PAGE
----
If the Fed chooses to pull back on stimulus too quickly - or send a signal that it’s stimulus and dovish posture may last shorter than the market expects - it could lead to volatility in rates markets that may then spill over into other asset classes.
The Justice Department has ramped up its Google probe; given the size of Big Tech and their concentration in passive indices, this could have a significant impact on markets.
Growth has weakened considerably in China as a result of tightening monetary conditions, rolling lockdowns from COVID and capital flight due to Beijing’s regulatory crackdown. We are seeing the effects of this slowdown and regulatory crackdown most acutely in the overleveraged property sector with a likely bankruptcy of Evergrande.
Legal Notices & Disclosures
The views expressed herein are those of the Harbor Multi Asset Solutions Team at the time the comments were made. They may not be reflective of their current opinions, are subject to change without prior notice, and should not be considered investment advice. These views are not necessarily those of the Harbor Investment Team and should not be construed as such. The information provided is for informational purposes only.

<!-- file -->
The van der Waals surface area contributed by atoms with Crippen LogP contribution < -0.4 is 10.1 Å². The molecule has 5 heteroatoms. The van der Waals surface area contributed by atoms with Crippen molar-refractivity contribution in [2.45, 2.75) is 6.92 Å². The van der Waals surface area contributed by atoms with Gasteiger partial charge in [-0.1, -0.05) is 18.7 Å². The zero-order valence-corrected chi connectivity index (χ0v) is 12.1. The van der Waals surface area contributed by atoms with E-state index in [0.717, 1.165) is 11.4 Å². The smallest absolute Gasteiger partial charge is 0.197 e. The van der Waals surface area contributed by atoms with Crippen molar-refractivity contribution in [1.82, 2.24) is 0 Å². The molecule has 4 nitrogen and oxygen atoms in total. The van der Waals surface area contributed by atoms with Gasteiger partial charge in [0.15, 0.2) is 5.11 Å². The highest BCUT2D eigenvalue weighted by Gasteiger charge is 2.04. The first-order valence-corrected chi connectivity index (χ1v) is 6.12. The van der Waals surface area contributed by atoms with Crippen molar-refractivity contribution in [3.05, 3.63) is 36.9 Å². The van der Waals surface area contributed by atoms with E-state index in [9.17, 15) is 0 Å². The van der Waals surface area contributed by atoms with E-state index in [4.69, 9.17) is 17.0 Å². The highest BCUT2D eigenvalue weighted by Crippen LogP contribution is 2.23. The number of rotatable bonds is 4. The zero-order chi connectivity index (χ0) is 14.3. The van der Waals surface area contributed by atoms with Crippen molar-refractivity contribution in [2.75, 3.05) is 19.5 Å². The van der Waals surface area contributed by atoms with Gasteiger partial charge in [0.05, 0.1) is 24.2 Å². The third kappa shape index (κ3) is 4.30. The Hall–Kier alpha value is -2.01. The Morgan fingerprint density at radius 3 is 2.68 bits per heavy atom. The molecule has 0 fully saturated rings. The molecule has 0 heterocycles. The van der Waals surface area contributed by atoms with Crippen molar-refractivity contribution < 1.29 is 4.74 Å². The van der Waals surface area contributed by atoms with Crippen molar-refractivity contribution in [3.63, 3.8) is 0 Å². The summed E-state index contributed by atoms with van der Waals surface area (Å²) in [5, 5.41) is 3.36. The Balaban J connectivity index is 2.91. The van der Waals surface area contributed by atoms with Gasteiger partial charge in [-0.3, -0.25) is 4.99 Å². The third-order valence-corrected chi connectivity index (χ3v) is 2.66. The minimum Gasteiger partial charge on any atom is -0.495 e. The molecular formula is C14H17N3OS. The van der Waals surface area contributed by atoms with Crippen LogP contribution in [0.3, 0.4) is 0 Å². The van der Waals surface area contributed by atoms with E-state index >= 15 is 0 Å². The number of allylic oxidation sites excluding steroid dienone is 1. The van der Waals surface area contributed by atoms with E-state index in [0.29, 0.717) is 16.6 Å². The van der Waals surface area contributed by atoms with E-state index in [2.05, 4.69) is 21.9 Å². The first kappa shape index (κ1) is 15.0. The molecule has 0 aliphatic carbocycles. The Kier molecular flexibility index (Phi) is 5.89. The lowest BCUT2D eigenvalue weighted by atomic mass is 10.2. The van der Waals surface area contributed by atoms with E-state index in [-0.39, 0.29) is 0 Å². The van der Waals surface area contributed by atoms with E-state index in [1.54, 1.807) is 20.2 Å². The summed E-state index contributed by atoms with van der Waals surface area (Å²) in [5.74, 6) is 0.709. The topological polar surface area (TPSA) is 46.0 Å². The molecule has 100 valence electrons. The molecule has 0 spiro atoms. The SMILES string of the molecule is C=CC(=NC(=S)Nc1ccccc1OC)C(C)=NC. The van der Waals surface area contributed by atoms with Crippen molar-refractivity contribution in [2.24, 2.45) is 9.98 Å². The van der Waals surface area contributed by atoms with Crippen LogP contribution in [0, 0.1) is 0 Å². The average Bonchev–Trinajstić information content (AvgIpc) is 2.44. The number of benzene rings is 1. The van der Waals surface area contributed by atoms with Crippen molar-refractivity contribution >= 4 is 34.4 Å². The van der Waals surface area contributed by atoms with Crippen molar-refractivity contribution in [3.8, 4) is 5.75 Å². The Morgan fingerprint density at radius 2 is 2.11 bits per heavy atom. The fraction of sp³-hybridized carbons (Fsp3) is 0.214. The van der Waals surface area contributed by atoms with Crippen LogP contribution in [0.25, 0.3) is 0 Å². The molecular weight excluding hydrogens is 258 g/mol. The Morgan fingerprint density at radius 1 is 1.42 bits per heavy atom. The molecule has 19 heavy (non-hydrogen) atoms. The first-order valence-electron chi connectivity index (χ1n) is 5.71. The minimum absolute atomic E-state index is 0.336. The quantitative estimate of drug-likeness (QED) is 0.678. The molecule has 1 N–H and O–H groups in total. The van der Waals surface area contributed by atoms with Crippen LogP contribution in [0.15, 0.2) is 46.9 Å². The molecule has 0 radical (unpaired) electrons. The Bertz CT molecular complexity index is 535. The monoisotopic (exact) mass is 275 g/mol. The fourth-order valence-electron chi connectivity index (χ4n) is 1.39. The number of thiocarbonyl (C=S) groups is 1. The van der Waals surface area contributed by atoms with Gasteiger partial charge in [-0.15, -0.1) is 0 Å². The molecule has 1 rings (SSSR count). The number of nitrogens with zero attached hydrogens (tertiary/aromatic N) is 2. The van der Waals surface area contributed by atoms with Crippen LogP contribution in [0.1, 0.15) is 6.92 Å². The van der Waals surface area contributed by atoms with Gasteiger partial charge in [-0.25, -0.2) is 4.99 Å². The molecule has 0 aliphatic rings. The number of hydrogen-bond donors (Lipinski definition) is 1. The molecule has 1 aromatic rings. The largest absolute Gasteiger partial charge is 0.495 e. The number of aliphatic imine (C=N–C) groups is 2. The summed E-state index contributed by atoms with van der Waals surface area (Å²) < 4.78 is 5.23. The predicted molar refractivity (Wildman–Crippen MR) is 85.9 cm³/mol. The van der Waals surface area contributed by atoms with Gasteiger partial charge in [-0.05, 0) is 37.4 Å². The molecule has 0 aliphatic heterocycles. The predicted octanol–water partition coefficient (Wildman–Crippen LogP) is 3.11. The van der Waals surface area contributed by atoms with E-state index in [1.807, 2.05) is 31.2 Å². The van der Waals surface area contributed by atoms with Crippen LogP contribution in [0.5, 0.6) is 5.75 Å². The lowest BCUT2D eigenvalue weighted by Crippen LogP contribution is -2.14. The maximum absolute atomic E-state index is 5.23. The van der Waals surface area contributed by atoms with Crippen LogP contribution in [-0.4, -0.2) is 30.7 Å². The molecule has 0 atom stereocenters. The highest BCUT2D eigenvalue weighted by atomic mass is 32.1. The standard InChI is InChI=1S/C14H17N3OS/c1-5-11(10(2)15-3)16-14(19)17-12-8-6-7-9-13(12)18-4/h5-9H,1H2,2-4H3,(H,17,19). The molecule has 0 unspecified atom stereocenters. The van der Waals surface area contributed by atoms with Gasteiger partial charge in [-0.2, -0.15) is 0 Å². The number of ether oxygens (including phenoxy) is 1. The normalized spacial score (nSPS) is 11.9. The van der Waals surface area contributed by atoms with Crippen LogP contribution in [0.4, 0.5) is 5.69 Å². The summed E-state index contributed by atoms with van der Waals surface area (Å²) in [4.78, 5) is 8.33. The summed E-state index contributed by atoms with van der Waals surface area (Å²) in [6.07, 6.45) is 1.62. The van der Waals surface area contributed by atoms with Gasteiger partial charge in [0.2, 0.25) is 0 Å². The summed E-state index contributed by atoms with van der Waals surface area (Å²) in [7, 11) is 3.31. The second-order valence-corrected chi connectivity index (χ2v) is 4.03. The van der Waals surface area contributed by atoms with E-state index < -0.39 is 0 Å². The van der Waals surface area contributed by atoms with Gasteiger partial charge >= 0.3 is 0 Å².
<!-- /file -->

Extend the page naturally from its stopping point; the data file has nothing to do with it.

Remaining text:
Past performance is no guarantee of future results.
All charts and tables are shown for illustrative purposes only; positioning as of September 2021
The information shown relates to the past. Past performance is not a guide to the future.
All investments are subject to market risk, including the possible loss of principal. Stock prices can fall because of weakness in the broad market, a particular industry, or specific holdings. Bonds may decline in response to rising interest rates, a credit rating downgrade or failure of the issue to make timely payments of interest or principal. International investments can be riskier than U.S. investments due to the adverse affects of currency exchange rates, differences in market structure and liquidity, as well as specific country, regional, and economic developments. These risks are generally greater for investments in emerging markets.